• Age: Children and adolescents are more susceptible to experiencing aggression as a side effect of Cymbalta. (4)

What to do if you are experiencing Cymbalta-induced aggression?

If you are taking Cymbalta and experiencing aggression, it is crucial to consult your healthcare provider. Your doctor will assess your condition and recommend appropriate actions according to the severity of your situation. These recommendations include:

Lowering the dosage: Your healthcare provider may suggest lowering the dose as it can mitigate the side effects and make your treatment more comfortable.

Alternative antidepressant: If lowering the dose does not resolve the aggression, your doctor might explore other antidepressants that have a low probability of causing aggressive behavior.

What are some non-pharmacological strategies to control Cymbalta-induced aggression?

For individuals experiencing aggression as a side effect of Cymbalta, there are nonpharmacological strategies that may help manage these symptoms:

  • Therapy and stress management: Psychotherapy, such as cognitive-behavioral therapy (CBT) and parent management training (PMT), can be valuable for managing anger and aggressive behaviors. Stress management techniques like mindfulness can also help reduce aggression. (5,6)


  • Lifestyle modifications: Eliminating factors from your lifestyle that can cause aggression can be helpful in managing aggression. Regular exercise and adequate sleep may positively impact mood and behavior and, as a result, reduce aggression.


From my perspective, the research on the causal link between Cymbalta and aggression remains unclear; monitoring any behavior changes and reporting them to your healthcare providers is essential so that they can decide to continue, adjust, or discontinue Cymbalta.

Therapies like cognitive-behavioral therapy and stress management techniques should also be considered to manage aggression non-pharmacologically.

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Highlights of prescribing information of Cymbalta by The U.S. Food and Drug Administration, Available from:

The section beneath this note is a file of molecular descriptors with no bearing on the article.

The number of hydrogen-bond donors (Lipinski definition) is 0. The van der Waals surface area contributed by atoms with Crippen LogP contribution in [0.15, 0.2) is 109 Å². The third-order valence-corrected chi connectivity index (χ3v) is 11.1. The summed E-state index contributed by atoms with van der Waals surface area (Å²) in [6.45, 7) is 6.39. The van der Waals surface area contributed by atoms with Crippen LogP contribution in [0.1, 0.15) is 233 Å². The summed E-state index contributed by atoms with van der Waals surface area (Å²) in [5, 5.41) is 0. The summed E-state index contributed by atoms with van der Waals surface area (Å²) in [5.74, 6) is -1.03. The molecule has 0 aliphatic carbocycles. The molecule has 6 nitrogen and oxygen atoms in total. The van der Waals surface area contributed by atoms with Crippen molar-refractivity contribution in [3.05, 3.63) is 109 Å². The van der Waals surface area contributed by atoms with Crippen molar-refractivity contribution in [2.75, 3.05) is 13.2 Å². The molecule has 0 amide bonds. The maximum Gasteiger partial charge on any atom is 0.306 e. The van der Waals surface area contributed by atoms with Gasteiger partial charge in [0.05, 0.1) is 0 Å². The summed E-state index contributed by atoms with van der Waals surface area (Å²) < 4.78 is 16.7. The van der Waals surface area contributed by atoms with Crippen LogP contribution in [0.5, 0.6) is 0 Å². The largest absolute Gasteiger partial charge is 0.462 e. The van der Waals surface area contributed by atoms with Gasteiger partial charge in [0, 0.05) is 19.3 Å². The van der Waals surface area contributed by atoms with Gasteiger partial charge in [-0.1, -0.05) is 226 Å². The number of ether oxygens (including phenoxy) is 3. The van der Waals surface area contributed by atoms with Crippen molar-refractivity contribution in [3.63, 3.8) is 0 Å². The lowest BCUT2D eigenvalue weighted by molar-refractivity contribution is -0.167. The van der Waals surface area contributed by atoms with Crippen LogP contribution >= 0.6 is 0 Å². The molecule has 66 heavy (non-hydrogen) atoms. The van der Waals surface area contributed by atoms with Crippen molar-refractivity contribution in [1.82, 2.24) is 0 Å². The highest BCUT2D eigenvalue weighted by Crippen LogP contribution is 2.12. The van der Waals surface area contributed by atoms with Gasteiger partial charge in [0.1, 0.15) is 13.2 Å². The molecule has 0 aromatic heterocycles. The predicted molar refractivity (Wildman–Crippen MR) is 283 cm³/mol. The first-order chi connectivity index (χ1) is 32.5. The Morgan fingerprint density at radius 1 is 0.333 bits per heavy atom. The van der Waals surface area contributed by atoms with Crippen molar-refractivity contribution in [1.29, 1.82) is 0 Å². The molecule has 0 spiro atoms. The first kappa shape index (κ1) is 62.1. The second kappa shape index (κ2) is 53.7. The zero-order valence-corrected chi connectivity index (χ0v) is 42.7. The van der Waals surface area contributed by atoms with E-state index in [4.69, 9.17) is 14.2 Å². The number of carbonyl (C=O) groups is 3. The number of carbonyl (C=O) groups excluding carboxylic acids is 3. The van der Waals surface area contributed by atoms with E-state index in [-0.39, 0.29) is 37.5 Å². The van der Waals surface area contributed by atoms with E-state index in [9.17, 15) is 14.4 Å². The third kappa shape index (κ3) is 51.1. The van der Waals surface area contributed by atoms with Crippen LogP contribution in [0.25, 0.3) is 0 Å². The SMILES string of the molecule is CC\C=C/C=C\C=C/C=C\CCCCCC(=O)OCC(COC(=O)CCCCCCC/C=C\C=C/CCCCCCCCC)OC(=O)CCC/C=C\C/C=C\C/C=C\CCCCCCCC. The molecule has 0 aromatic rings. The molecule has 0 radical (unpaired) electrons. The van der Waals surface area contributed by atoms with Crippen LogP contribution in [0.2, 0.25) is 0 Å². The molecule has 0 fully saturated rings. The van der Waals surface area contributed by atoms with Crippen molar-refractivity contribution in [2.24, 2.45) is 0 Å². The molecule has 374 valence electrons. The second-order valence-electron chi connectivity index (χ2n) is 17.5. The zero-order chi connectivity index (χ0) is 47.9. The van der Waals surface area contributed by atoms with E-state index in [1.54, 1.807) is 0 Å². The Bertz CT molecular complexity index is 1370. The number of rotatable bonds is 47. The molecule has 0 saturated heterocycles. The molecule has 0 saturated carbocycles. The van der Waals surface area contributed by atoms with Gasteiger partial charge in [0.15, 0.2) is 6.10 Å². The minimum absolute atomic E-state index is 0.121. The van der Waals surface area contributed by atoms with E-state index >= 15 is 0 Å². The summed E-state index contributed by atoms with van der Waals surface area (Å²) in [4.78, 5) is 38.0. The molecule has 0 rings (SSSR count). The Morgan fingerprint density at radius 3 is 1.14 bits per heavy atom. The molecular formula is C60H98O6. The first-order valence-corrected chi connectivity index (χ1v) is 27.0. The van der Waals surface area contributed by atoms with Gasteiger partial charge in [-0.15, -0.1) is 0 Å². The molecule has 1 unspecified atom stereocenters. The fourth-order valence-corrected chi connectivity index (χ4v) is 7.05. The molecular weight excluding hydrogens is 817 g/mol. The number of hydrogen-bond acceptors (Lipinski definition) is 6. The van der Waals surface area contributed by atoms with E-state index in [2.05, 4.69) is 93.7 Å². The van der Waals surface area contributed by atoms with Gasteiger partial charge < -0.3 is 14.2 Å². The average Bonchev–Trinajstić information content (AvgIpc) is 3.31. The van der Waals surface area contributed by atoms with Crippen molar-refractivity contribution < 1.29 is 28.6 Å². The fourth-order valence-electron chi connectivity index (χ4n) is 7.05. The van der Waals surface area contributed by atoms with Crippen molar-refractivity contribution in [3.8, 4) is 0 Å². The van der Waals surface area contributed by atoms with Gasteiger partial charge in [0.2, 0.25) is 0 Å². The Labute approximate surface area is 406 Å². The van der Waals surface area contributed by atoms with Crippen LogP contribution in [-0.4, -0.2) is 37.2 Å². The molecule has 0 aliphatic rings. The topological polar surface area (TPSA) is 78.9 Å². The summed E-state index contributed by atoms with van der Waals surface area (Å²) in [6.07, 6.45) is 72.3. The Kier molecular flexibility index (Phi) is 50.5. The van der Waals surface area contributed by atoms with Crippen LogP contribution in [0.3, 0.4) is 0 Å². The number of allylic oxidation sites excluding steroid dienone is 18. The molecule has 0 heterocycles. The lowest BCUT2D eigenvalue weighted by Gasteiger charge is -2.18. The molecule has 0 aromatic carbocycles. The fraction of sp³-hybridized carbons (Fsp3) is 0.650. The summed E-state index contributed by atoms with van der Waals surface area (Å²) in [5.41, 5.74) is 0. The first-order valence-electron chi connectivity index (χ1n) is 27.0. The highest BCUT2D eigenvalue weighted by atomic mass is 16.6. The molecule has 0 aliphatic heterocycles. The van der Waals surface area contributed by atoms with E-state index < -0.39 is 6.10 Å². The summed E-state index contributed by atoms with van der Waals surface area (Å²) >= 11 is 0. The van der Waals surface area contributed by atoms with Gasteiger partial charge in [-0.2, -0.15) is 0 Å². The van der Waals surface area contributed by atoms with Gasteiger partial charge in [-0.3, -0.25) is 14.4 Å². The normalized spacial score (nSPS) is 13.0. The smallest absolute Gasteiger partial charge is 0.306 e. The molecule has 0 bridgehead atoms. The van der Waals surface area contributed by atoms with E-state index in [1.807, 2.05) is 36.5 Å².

Healy, D., Herxheimer, A., & Menkes, D. B. (2006). Antidepressants and Violence: Problems at the Interface of Medicine and Law. PLoS Medicine, 3(9).


Tsutsui-Kimura I, Ohmura Y, Yoshida T, Yoshioka M. Milnacipran affects mouse impulsive, aggressive, and depressive-like behaviors in a distinct dose-dependent manner. J Pharmacol Sci. 2017 Jul;134(3):181-189. doi: 10.1016/j.jphs.2017.06.004. Epub 2017 Jun 27. PMID: 28694090.


Sharma, T., Guski, L. S., Freund, N., & Gøtzsche, P. C. (2016). Suicidality and aggression during antidepressant treatment: Systematic review and meta-analyses based on clinical study reports. The BMJ, 352.


Sukhodolsky, D. G., Smith, S. D., McCauley, S. A., Ibrahim, K., & Piasecka, J. B. (2016). Behavioral Interventions for Anger, Irritability, and Aggression in Children and Adolescents. Journal of Child and Adolescent Psychopharmacology, 26(1), 58-64.


Carlson LE, Speca M, Patel KD, Goodey E. Mindfulness-based stress reduction in relation to quality of life, mood, symptoms of stress and levels of cortisol, dehydroepiandrosterone sulfate (DHEAS) and melatonin in breast and prostate cancer outpatients. Psychoneuroendocrinology. 2004 May;29(4):448-74. doi: 10.1016/s0306-4530(03)00054-4. PMID: 14749092.


AHFS Patient Medication Information [Internet]. Bethesda (MD): American Society of Health-System Pharmacists, Inc.; c2019. Duloxetine; [updated 2022 Mar,15; reviewed 2018 Jul 5; cited 2020 Jul 1]; [about 5 p.]. Available from: